I loved both of these books. They are both technically science fiction, in that they both deal with alien invasions. But like the best scifi, the stories are less about aliens and more about what makes us human.
In Emily Jane’s On Earth As It Is On Television, the ships show up, hover for a day or so, and then just leave. What follows is a bit of a wacky adventure, featuring cats as main characters and an average dad just trying to hold it together in a suddenly unfamiliar world.
Chana Porter’s aliens in The Seep have infiltrated humanity before anyone knows what’s happening. And by infiltrated, I mean they’re in the blood. Well, sort of? The Seep is more of an interdimensional consciousness looking to experience physical sensation. But maybe not everyone is cut out for a perfect utopia.
Both of these books took turns I was not expecting. They are both much more emotional than traditional science fiction, the aliens may have kicked off the events, but they aren’t the main attraction. These authors are asking big questions about community and collectivism, gender and love and family, the difference between surviving and living. On Earth…asks how far you’ll go for your loved ones; The Seep asks how far you’ll go for you.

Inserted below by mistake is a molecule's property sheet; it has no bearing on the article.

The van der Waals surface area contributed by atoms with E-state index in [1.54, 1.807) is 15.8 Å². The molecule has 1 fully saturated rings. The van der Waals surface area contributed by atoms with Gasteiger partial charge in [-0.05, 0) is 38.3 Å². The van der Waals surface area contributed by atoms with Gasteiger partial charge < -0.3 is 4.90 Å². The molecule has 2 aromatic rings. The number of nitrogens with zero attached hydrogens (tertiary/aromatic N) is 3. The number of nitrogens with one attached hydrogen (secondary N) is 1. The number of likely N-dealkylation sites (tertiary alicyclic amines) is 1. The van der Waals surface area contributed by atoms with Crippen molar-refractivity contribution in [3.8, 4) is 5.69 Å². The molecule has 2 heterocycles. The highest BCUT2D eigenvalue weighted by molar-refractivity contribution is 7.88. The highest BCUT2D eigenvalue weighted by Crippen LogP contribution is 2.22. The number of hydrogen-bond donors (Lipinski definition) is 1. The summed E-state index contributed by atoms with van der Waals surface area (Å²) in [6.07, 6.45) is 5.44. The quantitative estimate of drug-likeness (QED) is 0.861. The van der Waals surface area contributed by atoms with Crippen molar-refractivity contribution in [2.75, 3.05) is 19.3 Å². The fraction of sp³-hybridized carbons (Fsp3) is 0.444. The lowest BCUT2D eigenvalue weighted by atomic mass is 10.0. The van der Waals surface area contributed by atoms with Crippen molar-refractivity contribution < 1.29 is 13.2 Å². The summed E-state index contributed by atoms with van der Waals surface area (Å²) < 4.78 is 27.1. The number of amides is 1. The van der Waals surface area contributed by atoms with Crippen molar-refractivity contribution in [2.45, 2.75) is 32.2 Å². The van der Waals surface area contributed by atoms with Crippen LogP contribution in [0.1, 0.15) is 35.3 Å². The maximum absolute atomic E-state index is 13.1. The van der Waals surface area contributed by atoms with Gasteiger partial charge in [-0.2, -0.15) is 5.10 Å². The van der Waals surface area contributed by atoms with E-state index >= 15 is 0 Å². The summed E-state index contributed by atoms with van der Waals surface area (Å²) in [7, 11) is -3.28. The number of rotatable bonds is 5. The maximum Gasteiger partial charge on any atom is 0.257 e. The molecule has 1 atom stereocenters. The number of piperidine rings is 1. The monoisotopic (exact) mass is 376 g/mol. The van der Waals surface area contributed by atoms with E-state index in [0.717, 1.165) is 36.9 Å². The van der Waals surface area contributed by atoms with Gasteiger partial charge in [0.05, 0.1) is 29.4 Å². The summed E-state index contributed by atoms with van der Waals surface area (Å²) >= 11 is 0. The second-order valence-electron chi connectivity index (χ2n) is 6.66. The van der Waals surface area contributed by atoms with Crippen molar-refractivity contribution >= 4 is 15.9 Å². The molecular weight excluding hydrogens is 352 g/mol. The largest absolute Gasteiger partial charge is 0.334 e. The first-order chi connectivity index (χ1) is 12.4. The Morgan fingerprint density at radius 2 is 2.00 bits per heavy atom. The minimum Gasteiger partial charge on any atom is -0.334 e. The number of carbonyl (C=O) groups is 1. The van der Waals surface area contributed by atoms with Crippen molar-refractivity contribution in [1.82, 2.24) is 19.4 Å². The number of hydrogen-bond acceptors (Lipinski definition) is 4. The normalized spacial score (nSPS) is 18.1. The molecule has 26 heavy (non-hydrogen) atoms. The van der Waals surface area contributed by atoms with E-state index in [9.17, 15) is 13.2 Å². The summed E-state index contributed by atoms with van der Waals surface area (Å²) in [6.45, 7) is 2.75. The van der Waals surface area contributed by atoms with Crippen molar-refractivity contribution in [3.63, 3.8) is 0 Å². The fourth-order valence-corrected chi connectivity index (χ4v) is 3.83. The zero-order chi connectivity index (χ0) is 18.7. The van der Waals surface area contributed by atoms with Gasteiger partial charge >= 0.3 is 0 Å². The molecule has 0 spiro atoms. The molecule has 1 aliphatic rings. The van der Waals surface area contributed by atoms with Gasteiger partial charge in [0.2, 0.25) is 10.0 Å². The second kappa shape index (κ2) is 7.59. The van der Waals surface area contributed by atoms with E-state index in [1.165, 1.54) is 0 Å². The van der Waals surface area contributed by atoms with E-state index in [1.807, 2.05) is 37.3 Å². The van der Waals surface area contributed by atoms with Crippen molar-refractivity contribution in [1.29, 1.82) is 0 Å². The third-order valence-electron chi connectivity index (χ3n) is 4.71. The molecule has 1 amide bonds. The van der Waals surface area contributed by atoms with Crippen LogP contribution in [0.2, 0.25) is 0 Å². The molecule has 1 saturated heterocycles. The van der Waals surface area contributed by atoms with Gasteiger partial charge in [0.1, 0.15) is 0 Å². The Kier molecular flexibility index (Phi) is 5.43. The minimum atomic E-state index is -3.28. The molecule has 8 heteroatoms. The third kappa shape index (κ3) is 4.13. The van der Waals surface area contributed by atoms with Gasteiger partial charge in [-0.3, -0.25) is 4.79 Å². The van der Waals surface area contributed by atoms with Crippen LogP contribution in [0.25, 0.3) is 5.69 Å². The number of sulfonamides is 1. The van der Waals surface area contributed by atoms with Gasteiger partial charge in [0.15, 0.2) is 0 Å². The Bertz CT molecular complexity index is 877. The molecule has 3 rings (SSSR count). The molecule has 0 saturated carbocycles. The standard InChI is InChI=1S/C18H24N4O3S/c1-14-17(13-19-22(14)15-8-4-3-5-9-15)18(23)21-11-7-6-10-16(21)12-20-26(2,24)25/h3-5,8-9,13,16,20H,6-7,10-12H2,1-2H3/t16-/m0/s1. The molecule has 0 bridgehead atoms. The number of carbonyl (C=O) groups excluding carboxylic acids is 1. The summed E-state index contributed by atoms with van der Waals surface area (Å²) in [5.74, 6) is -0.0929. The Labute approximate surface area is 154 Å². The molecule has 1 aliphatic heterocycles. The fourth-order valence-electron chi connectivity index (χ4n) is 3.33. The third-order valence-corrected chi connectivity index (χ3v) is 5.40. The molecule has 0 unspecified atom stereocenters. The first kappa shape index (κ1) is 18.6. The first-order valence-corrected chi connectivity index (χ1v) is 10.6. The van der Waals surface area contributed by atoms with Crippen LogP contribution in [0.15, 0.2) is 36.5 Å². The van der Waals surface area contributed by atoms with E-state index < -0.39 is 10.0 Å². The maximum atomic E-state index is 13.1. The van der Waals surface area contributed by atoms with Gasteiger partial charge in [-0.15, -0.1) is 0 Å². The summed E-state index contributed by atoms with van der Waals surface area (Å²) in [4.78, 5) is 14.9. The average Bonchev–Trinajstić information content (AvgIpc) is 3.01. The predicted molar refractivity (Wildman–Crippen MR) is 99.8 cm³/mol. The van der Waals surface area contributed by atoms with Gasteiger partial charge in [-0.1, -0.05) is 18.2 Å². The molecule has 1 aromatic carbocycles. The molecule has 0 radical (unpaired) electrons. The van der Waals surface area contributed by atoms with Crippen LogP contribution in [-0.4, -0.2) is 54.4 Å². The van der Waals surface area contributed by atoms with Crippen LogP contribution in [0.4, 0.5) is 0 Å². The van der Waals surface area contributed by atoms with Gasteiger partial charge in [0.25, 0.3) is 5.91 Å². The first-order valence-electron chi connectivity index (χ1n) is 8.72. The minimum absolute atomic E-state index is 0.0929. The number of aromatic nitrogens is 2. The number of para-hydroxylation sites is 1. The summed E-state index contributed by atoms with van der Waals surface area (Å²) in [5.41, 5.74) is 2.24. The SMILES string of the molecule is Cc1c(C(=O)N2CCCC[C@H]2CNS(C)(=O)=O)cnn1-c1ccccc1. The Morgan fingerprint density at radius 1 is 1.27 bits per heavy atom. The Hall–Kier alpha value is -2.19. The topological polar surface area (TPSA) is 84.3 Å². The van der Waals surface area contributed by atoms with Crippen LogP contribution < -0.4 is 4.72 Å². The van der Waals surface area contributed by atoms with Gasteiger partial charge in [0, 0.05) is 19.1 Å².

These are wildly different and pretty weird in their own right. They were both excellent, I was excited to read them and delighted by the stories. I’d say The Seep is a little more “out there” and proudly queer, while On Earth is a more straightforward tale, but I loved them both so so much and I can’t recommend them enough.